Week 7: Mind Mapping – Introducing the concept

"How-To-Mind-Map" by Lex McKee. Creative Commons licence CC BY-NC
“How-To-Mind-Map” by Lex McKee. Creative Commons licence CC BY-NC

The e-Learning Ecologies MOOC: Week 7 Question

Make a post introducing a concept related to metacognition. Define the concept and provide at least 1 example of the concept in practice. Be sure to add links or other references and images or other media to illustrate your point. If possible, select a concept that nobody has addressed yet so we get a well-balanced view of metacognition. Metacogniton concepts might include:

Self-regulated learning; Mnemonic work (contrasted with memory work); Epistemology in learning; Learner engagement; Intrinsic motivation; Pattern recognition; Conceptual learning; Theorizing; Critical analysis; Concept mapping; Or suggest a concept in need of definition!

My Response

We are now at the penultimate stage of the e-Learning Ecologies MOOC with the sixth of the seven “e-affordances” being introduced, that of metacognition. Metacognition is often defined as “thinking about thinking”, which rather over-simplifies what metacognition actually does. According to Flavell (1979, 1987), it consists of metacognitive knowledge (i.e. knowing how we learn) and metacognitive experiences (i.e. developing strategies on how we learn). The concept I would like to introduce is mind mapping.

The mind mapping technique and the term “mind map” was first popularised by Tony Buzan (1974; Buzan & Buzan, 1993) in the early 1970s and refers to a visual thinking tool that helps with structuring, analysing, synthesising and generating information, ideas and concepts and is often represented as a visual diagram. The inspiration for this technique has arisen from the notebooks of Leonardo da Vinci (D’Antoni & Zipp, 2006:3), though there is a suggestion that this technique can be traced back to ancient Roman times. Moreover, Buzan’s work was partly based on the left/right brain work by Sperry (1968), which was later refined by Ornstein (1977). According to D’Antoni & Zipp (2006):

Mind maps are different than concept maps. The latter are flow charts that use branch-like architecture, usually in a superior-to-inferior orientation, to organize information. In addition, concept maps are devoid of pictures and colour. (ibid., 2006:3)

Not only can mind maps be used as a visual form of “note-taking and note-making that literally ‘maps out’ [our] ideas” (Edwards & Cooper, 2010:238). It can be used as a teaching resource as well, such as preparing and reviewing lectures (ibid., 2010), as an effective study technique to aid factual recall (Farrand, Hussain & Hennessy, 2002). Wycoff (1991:43) provides a useful summary to the key elements that make up a mind map:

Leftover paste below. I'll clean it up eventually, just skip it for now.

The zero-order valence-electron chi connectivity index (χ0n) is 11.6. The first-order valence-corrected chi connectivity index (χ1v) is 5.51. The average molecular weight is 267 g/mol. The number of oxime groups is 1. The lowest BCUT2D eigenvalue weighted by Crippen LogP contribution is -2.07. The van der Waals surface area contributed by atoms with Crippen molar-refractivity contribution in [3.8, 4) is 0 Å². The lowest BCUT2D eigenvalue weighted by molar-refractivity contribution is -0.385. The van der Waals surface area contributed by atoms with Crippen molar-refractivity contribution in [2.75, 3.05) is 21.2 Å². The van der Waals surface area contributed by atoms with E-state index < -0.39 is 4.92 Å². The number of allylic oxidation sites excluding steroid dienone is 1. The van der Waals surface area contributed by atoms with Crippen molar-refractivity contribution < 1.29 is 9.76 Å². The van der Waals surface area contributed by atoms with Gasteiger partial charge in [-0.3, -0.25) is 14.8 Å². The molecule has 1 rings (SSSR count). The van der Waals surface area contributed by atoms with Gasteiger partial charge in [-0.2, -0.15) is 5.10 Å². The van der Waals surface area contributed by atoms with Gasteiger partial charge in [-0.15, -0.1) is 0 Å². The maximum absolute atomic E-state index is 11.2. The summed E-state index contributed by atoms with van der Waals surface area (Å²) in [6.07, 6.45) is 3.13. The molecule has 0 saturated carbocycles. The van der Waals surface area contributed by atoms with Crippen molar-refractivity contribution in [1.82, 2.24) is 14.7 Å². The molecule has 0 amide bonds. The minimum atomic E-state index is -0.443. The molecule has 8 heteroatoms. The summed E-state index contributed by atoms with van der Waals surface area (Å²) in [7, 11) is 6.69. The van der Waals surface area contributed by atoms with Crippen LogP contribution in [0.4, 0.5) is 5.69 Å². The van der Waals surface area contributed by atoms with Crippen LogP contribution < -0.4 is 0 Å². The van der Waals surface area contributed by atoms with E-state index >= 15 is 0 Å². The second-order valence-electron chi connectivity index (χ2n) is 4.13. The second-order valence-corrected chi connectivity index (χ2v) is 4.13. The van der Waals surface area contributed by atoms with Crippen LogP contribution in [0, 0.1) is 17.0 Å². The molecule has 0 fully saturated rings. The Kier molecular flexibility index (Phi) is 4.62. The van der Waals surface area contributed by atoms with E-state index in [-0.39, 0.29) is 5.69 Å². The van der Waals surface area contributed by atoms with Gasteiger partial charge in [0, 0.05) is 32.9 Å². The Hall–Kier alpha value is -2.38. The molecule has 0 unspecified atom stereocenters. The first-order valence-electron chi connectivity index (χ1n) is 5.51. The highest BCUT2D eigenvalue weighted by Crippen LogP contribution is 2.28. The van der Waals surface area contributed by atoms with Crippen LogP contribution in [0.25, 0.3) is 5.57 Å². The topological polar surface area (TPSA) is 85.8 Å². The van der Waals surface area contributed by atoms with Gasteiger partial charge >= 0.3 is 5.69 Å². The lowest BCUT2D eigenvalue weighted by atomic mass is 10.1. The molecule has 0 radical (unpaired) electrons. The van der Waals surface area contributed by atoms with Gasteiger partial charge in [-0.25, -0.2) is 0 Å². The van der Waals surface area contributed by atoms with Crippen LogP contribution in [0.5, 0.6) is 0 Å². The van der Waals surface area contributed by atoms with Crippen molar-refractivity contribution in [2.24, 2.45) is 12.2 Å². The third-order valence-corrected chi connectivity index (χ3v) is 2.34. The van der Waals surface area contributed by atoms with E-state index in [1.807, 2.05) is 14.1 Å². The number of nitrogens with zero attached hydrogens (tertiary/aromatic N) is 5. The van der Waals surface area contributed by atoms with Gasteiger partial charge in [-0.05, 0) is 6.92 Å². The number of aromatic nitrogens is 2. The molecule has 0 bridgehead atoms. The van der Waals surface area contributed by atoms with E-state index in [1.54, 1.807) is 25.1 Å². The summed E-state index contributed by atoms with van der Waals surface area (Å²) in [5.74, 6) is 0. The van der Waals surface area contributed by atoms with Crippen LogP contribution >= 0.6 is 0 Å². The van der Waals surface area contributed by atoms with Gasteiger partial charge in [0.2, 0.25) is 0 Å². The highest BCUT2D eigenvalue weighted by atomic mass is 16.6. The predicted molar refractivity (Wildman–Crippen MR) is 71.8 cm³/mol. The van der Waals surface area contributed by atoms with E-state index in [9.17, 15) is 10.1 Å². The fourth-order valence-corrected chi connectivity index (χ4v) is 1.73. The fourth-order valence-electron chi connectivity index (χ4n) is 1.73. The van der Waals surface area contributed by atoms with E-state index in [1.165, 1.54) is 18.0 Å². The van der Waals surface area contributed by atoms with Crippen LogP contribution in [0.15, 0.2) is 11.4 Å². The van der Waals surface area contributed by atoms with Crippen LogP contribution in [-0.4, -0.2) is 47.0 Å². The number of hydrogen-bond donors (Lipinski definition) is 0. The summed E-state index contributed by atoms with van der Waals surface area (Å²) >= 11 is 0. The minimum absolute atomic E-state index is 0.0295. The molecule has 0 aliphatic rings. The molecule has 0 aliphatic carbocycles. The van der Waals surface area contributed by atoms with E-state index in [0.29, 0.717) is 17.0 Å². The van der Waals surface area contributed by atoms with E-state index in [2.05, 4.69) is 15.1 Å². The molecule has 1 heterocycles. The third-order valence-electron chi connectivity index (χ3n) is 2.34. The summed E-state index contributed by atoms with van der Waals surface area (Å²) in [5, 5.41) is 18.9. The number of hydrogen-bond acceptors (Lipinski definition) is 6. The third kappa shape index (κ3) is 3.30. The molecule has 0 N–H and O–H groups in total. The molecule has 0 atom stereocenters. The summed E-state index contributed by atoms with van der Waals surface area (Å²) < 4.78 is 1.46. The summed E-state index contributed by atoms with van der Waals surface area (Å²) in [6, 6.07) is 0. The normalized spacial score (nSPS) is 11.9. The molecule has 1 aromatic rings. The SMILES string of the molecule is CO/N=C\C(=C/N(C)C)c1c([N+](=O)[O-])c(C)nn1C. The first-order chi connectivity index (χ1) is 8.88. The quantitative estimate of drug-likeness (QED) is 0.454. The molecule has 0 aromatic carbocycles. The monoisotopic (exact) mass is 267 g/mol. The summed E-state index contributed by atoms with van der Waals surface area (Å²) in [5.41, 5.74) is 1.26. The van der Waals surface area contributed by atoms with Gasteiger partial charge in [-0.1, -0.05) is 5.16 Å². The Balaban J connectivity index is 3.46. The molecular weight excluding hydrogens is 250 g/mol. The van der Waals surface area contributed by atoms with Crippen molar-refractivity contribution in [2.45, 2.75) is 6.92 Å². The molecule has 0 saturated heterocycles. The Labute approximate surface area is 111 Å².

• A central focus or graphic representation of the problem is placed in the centre of a page.
  • Ideas are allowed to flow freely without judgment.
  • Key words are used to represent ideas.
  • One key word is printed per line.
  • Key words are connected to the central focus with lines.
  • Colour is used to highlight and emphasize ideas.
  • Images and symbols are used to highlight ideas and stimulate the mind to make connections.

Tucker, Armstrong & Massad (2010) concluded that mind mapping showed “a great deal of promise as a technique”, but as a “general purpose tool”, like a word processor or spreadsheet, it was currently far from common-place. However, the authors acknowledge that this could change over time as more mind-related tasks, functions and applications increased in popularity.


Buzan, T. (1974). Use Your Head. London, England: BBC Books.

Buzan, T & Buzan, B. (1993). The Mind Map Book. London, England: BBC Books.

D’Antoni, A.V. & Zipp, G.P. (2006). “Applications of the Mind Map Learning Technique in Chiropractic Education: A Pilot Study and Literature Review”. Journal of Chiropractic Humanities, 13, pp. 2-11. Available at: http://dx.doi.org/10.1016/S1556-3499(13)60153-9 [Accessed 3.3.2015].

Edwards, S. & Cooper, N. (2010). “Mind Mapping as a Teaching Resource”. The Clinical Teacher, 7(4), pp. 236-239. Available at: http://dx.doi.org/10.1111/j.1743-498X.2010.00395.x [Accessed 3.3.2015].

Farrand, P., Hussain, F. & Hennessy, E. (2002). “The efficacy of the ‘mind map’ study technique”. Medical Education, 36(5), pp. 426-431. Available at: http://dx.doi.org/10.1046/j.1365-2923.2002.01205.x [Accessed 3.3.2015].

Flavell, J.H. (1979). “Metacognition and Cognitive Monitoring: A new area of cognitive-developmental inquiry”. American Psychologist, 34(10), pp. 906-911. Available at: http://dx.doi.org/10.1037/0003-066X.34.10.906 [Accessed 3.3.2015].

Flavell, J.H. (1987). “Speculations about the nature and development of metacognition”. In: Weinert, F.E. & Kluwe, R.H. (Eds.), Metacognition, Motivation and Understanding. Hillside, NJ: Lawrence Erlbaum Associates, pp. 21-29).

Ornstein, R. (1977). The Psychology of Consciousness. New York, NY: Harcourt Brace Jovanovich.

Sperry, R.W. (1968). “Hemispheric Deconnection and Unity in Conscious Awareness”. Scientific American, 23(10), pp. 723-733. Available at: http://dx.doi.org/10.1037 [Accessed 3.3.2015].

Tucker, J.M., Armstrong, G.R. & Massad, V.J. (2010). “Profiling a Mind Map User: A Descriptive Appraisal”. Journal of Instructional Pedagogies, 2, pp. 1-13. Available at: http://www.aabri.com/manuscripts/09264.pdf [Accessed 3.3.2015].

Wycoff, J. (1991). Mindmapping: Your Personal Guide to Exploring Creativity and Problem-solving. New York, NY: Berkley Publishing Group.